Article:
|Small Business Start-Up: Creating Business Plans
Why Plan Your Business?
Source: Adams - All-In-One Business Planner:
How to Create the Plans You Need to Build Your Business
by Christopher R. Malburg, CPA, MBA
(Adams Expert Advice for Small Business)
The owner of a small sheet-metal fabrication company once told me, "Why plan? It only gets in the way of what would have happened anyway." That's a fatalistic notion often held by managers of small businesses. Too many believe that they're totally at the mercy of larger competitors. In fact, for many, exactly the opposite is true.
Think of the reasons for your company's success. You'll probably come up with a series of traits that are uniquely yours-characteristics that your larger competitors can't begin to duplicate. That's why you're in business.
Of course, you may already believe in the idea. However, you may have to sell it to the others in your company. This ammunition may come in handy.
RECOGNIZING USES OF THE PLAN
For many of us who left corporate America in favor of a smaller work environment, the idea of drafting a business plan may seem offensive. After all, isn't frustration with all that busywork one of the reasons we left in the first place?
We all have an aversion to doing anything on our job that doesn't immediately help the situation we're now experiencing. However, isn't it also true that a little foresight and action before the fact can help eliminate many of the problems we face each day. Wouldn't it be nice to anticipate something like a price cut by your major competitor or a rise in the interest rate on your credit line? Of course it would. And with that anticipation comes an organized and effective response. That's what planning does. Additionally, we prepare a workable business plan to:
Planning for Promotion of the Company
Though the techniques may be similar, the purposes are entirely different. So are the results. Promotional plans are often untested, pie-in-the-sky theories of what someone thinks will work. The goals, objectives, and numbers are usually unproven. Detailed departmental plans for hitting targets are frequently hazy-if they exist at all. Promoters don't want to burden their investors with the mechanics of execution. That comes later, after the money is in the bank.
Think of a start-up's promotional plan as concept-driven. It's more general in nature. The presentation leaves many questions of practical execution unanswered. These plans are fine for their purpose. However, most aren't intended as a blueprint for running the company.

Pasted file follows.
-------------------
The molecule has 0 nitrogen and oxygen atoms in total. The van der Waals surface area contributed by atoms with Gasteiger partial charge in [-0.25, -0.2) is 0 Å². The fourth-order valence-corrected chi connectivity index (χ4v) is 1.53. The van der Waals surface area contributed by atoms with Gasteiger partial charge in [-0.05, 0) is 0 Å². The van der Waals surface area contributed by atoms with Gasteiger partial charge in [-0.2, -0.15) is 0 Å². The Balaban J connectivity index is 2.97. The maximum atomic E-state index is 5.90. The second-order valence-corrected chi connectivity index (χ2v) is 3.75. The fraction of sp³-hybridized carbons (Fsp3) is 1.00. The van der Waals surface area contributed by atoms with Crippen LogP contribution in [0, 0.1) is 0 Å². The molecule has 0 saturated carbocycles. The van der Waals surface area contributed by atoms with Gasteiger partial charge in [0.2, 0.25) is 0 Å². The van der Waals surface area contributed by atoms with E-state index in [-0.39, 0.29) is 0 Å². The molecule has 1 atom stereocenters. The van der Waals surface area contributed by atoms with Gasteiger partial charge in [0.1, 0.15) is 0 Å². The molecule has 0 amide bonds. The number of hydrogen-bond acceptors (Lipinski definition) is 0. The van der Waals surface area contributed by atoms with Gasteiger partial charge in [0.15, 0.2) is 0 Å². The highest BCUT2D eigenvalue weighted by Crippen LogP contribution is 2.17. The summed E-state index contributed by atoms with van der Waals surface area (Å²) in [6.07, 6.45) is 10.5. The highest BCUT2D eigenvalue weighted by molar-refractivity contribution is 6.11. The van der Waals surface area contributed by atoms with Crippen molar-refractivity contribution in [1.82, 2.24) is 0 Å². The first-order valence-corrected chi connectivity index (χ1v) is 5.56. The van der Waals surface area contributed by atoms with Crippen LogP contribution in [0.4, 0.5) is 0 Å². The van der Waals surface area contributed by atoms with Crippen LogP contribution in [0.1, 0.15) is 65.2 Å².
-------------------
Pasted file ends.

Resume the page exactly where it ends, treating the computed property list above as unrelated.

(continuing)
Planning for Operational Purposes
Our focus is on practical solutions to everyday business objectives. We design these to work in concert with one another. When they do, the company moves from where it is today to where its owners, investors and managers want it to be.
Why establish goals?
Companywide goals established in the business plan move the company into the position where it needs to be.
A good example would be in the area of finance. Say the firm needs additional funds to buy the machinery needed to expand its manufacturing operation. This will generate the sales revenue needed to meet overall profit targets. Here are examples of specific department goals.
Failure to reach of any one of these department goals could jeopardize reaching the overall company's target. Additionally, within every department, it's easy to identify exactly what that department must do to further the company's cause.
APPRAISING YOUR CURRENT POSITION
The question here, however, is why do this? After all, most managers of small businesses are close enough to their everyday operation to know where they are, aren't they? Not necessarily. At least few take the time to think about where they are, then write it down so that others can judge its accuracy. We're talking about things like:
Often the hardest part of starting a business plan is honestly determining your current position today. It's not always so obvious. Take the case of Domino's Pizza Corporation. What business is it in? Of course, it sells pizza. So does every one of its competitors. The Domino's planners decided that differentiating Domino's product based on higher quality was too hard a sell. Besides, it wasn't necessary. So what business is Domino's really in? The convenience industry. Its pizza isn't any better or worse than most of the competition. However, the niche Domino's chose for itself in its plan was the business of selling convenience. For a while it had that entire market to itself. Another example is that of a payroll processing service. Its current position is that of providing financial convenience to its clients. The company performs a task that other companies would rather not do. While assessing the current position, someone came up with the bright idea of expanding the services offered. After all, financial convenience extends beyond simply doing the payroll. Why not add bookkeeping, tracking and collecting receivables, and personnel consulting? See how the planning process not only answers a lot of questions you may not have thought about for some time, but prompts questions that may turn into opportunities? That's the kind of penetrating thought that goes into assessing your firm's current position.
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